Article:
By Martin Lavelle
In a recent blog, I shared my observations about Pittsburgh’s efforts to revitalize its urban core. Then, I analyzed the extent to which Pittsburgh’s turnaround can serve as a model for Detroit as its city leaders and stakeholders look to revitalize the city’s urban core. While Detroit has begun to replicate the efforts of other cities, such as showcasing the city’s riverfront with the Detroit RiverWalk and collaborating with regional leaders and stakeholders, overall its efforts lag those of other Rust Belt cities. The relatively sluggish pace of Detroit’s efforts to revitalize its urban core are also reflected in the slow development of the city’s business clusters, including new business formation. Meanwhile, other parts of the Rust Belt have advanced the development of their respective business clusters, such as West Michigan’s office and institutional furniture cluster and Pittsburgh’s advanced materials and energy clusters.(1)
Policy professionals, researchers, and other experts will gather in Detroit for a two-day summit–“Revisiting the Promise and Problems of Inner City Economic Development,”—at the Renaissance Center on September 15th and the Federal Reserve Bank of Chicago—Detroit Branch on September 16th. The summit will look at new research and best practices in the field of urban revitalization. It is sponsored by the W.E. Upjohn Institute for Employment Research, the Initiative for a Competitive Inner City (ICIC), the Federal Reserve Bank of Chicago, Economic Development Quarterly, and Sage Publications. For those interested in attending, there is no registration fee but advance registration is required here.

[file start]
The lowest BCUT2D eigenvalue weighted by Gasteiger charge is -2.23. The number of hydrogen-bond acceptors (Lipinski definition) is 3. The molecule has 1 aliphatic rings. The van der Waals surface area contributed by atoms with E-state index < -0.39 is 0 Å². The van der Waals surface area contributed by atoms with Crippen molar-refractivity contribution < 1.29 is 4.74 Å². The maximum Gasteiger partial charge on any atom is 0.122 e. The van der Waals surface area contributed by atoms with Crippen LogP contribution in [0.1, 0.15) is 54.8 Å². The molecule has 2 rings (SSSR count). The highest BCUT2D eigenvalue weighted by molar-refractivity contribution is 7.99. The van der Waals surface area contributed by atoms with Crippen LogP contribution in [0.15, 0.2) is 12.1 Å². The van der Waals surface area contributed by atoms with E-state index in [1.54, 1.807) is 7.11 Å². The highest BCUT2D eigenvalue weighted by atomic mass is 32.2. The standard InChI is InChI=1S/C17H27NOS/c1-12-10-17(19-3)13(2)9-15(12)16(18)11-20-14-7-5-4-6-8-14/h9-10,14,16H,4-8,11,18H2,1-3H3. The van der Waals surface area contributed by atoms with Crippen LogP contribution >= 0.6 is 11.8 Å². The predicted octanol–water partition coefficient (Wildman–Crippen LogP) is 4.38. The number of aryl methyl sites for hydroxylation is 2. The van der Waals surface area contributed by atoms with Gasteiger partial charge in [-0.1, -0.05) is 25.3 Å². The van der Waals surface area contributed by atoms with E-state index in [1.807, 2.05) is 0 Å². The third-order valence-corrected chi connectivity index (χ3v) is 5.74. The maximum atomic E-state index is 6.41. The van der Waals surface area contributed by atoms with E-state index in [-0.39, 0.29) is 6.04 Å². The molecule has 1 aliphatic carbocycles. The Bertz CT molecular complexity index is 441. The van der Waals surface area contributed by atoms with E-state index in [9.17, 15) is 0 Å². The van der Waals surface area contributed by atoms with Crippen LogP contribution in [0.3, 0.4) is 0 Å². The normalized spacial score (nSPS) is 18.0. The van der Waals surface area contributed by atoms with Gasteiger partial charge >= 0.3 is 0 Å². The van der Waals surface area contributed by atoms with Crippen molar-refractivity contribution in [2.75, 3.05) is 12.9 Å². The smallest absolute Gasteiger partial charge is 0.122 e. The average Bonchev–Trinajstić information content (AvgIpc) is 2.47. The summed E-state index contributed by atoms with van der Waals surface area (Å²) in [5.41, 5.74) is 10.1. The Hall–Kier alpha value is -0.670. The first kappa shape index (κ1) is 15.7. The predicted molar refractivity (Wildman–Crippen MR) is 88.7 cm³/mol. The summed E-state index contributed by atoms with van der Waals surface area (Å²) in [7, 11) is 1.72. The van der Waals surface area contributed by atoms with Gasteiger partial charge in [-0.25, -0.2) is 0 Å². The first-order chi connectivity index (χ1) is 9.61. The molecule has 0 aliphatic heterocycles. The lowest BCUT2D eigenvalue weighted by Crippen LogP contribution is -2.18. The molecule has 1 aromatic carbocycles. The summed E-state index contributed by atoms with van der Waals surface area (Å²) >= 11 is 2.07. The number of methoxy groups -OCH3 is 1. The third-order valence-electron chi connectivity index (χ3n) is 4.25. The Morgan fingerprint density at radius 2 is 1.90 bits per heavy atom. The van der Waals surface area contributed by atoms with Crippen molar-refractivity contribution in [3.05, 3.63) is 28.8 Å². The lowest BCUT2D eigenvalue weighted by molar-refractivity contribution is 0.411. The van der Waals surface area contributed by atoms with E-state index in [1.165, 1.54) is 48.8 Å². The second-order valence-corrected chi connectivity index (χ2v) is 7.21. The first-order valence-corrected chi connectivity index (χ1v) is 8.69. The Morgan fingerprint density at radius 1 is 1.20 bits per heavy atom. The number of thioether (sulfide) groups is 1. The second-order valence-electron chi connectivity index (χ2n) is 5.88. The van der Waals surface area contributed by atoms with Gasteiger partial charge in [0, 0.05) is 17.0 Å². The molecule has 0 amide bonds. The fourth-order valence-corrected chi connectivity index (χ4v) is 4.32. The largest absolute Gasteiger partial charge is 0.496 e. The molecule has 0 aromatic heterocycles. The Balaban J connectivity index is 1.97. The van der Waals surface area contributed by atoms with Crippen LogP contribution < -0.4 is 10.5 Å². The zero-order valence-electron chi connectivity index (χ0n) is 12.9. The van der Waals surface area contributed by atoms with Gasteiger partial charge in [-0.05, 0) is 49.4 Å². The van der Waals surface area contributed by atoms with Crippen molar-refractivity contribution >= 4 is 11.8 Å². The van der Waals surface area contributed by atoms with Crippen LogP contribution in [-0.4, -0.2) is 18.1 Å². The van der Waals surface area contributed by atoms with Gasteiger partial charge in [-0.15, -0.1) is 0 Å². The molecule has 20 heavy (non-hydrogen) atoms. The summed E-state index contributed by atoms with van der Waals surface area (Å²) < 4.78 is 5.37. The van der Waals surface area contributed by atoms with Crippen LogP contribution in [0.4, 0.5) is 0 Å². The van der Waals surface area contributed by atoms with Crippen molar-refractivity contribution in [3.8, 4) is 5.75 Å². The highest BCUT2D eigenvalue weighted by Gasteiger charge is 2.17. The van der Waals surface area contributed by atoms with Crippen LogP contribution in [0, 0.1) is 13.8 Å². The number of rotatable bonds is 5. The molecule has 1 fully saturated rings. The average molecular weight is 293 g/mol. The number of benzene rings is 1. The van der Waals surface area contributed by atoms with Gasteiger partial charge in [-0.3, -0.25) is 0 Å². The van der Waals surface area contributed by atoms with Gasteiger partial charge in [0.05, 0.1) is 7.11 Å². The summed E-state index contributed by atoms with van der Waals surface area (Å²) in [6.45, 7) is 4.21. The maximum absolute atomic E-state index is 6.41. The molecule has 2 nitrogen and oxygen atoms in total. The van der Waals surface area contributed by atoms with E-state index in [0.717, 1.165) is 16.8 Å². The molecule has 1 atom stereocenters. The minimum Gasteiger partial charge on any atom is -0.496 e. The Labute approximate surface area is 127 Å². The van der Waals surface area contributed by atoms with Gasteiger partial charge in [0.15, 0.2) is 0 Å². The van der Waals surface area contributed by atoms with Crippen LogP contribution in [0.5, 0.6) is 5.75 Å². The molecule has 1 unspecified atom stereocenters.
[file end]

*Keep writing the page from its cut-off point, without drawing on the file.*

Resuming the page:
Day 1 will focus on what’s currently happening in Detroit, with an introduction by the Chicago Fed’s Regional Research staff and a bus tour of Detroit provided by the Chicago Fed’s Community Development & Policy Studies group. The tour will highlight some of Detroit’s successes and challenges in its effort to revitalize its urban core and how the three levers of growth—business environment, clusters, and individual firms—are promoting and complementing the efforts of Eastern Market and Midtown Detroit. Eastern Market’s food cluster is expanding in part because of greater economic growth within the city of Detroit. Part of that growth is originating from the development of an innovation district along Detroit’s major boulevard, Woodward Avenue, which is helping to draw young entrepreneurs to work and live in Midtown Detroit. In addition, the tour will illuminate some of what Detroit must still overcome on the path to renewal. The first day ends with a presentation by Detroit Free Press writer John Gallagher, who will share his thoughts about the city.
The second day of the summit will feature two keynote addresses. ICIC Founder and Chairman Michael Porter will look back on his research of clusters and their competitive advantages in inner cities. Later on, Matthew Cullen, President and CEO, Rock Ventures LLC, will provide insight into how his firm has helped contribute to Detroit’s recent surge in economic development. Other featured speakers include Carol O’Cleireacain, Deputy Mayor for Economic Policy, Planning, and Strategy, City of Detroit. Sessions on the second day will examine new thinking on the competitiveness of inner cities and opportunities for business in the inner city.
(1)See p.5 of http://citeseerx.ist.psu.edu/viewdoc/download?doi=10.1.1.199.4104&rep=rep1&type=pdf